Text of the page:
The architectural intent was for the pylon to be a continuation of the central upstand beam. As such, it is a very slender element. The fit up of the stiffeners and diaphragms as well as the various fabricated pieces of the pylon, ring beam, spine beam and deck elements had to be carefully considered to ensure that the required welding operations were practical. The sequence of closing the hollow box sections and of jointing them on-site also presented several conceptual problems. The 3-dimensional Revit model developed by the design team was essential for testing this aspect of the design. The modelling work done undoubtedly saved time in the fabrication yard and on-site.
Impressive technical aspects of this project
A moving bridge project is unique in itself and for the design team the greatest technical achievement was the combination and integration of mechanical, structural, marine, geotechnical, construction and architectural expertise to create a simple but beautiful structure that moves. The use of a slew bearing was a technical innovation not seen before in Africa and the design team had to undertake detailed research and modelling to validate it could be used for a bridge of this type.
Having to manufacture the bridge on one side of the harbour, ship to across the harbour and offload it onto the bearing on the other side of the harbour introduced elements that we never normally deal with. Ensuring the bridge didn’t fall off the barge and into the sea was always in the back of our minds.
How this project demonstrates the benefit of steel as a material
As mentioned above steel offered the opportunity to create a relatively lightweight and slender structure that could be sculpted into a single attractive form. It’s proven robustness and strength is unrivalled.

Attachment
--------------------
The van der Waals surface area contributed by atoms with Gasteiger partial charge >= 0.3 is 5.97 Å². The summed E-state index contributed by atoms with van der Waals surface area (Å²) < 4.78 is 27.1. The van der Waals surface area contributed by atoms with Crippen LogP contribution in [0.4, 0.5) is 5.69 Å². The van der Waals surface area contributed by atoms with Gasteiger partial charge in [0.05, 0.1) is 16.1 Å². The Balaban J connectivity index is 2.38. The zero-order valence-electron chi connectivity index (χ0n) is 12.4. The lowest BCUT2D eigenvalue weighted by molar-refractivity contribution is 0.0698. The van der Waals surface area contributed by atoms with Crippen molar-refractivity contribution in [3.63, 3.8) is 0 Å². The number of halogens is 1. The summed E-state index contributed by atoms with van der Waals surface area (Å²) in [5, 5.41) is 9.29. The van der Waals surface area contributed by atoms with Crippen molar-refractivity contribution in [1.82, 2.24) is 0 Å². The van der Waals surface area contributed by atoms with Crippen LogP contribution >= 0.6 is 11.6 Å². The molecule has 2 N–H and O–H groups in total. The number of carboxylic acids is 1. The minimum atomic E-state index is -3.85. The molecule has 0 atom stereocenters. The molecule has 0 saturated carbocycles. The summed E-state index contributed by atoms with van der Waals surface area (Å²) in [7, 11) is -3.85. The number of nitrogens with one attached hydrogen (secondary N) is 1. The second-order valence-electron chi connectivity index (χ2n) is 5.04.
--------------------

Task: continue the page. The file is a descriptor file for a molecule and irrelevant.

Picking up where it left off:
The bridge was fabricated into a single sculpted form. It is not a collection of parts; deck, mast, beam. It is rather a bridge with its own identity that can be recognized as a landmark. The use of steelwork has enabled architecture and structure are integrated together. The curves and sculpting of the various box elements create a beautiful bridge that seemingly rotates and supports itself by unseen parts.
How the project team worked together
The core design team: SMEC South Africa, Stefanutti Stocks, Eadon Consulting and the V&A Waterfront came together 4 and a half years before the bridge was finally open to the public. The early contractor involvement, the dedication from the client and the passion from all the designers involved throughout the design and construction processes ensured the success of the project. The vision to create something beautiful for Cape Town to be proud of was shared by all those involved and fuelled good working relationships.
Project motivation editorials are provided by the project nominator. If any technical details, company names or product names are incorrect, please notify the SAISC so that the error can be corrected.
|Physical address of the project Street Address Town Province||V&A Waterfront, New Swing Bridge (connecting the Pierhead Precinct with the Clock Tower Precinct)|
|Google Maps link|
|Completion date of steelwork||August 2019|
|Completion date of full project||August 2019|
|Tonnage and steel profiles used||46.3 tonnes, Ex Plate 25 – 100mm|
|Nominator||Anchor Steel Projects|
|Client/ Developer||Waterfront Properties|
|Architect||Coasite Craft of Architecture|
|Structural Engineer||SMEC Engineers|
|Quantity Surveyor||SMEC Engineers|
|Project Manager||Steffanutti Stocks Coastal|
|Main Contractor||Steffanutti Stocks Coastal|
|Steelwork Contractor||Anchor Steel Projects|
|Steel Erector / Project Coordinator||Anchor Steel Projects|
|Corrosion Protection||MRH Shot Blasting and Corrosion Control|
|Paintwork Contractor||MRH Shot Blasting and Corrosion Control|
|Photographer, Photo competition||Anchor Steel Projects|
|Photographer, Other submitted images||Anchor Steel Projects|
If you were a part of this project, and your company details are incorrect or missing – please notify the SAISC so that the error can be corrected.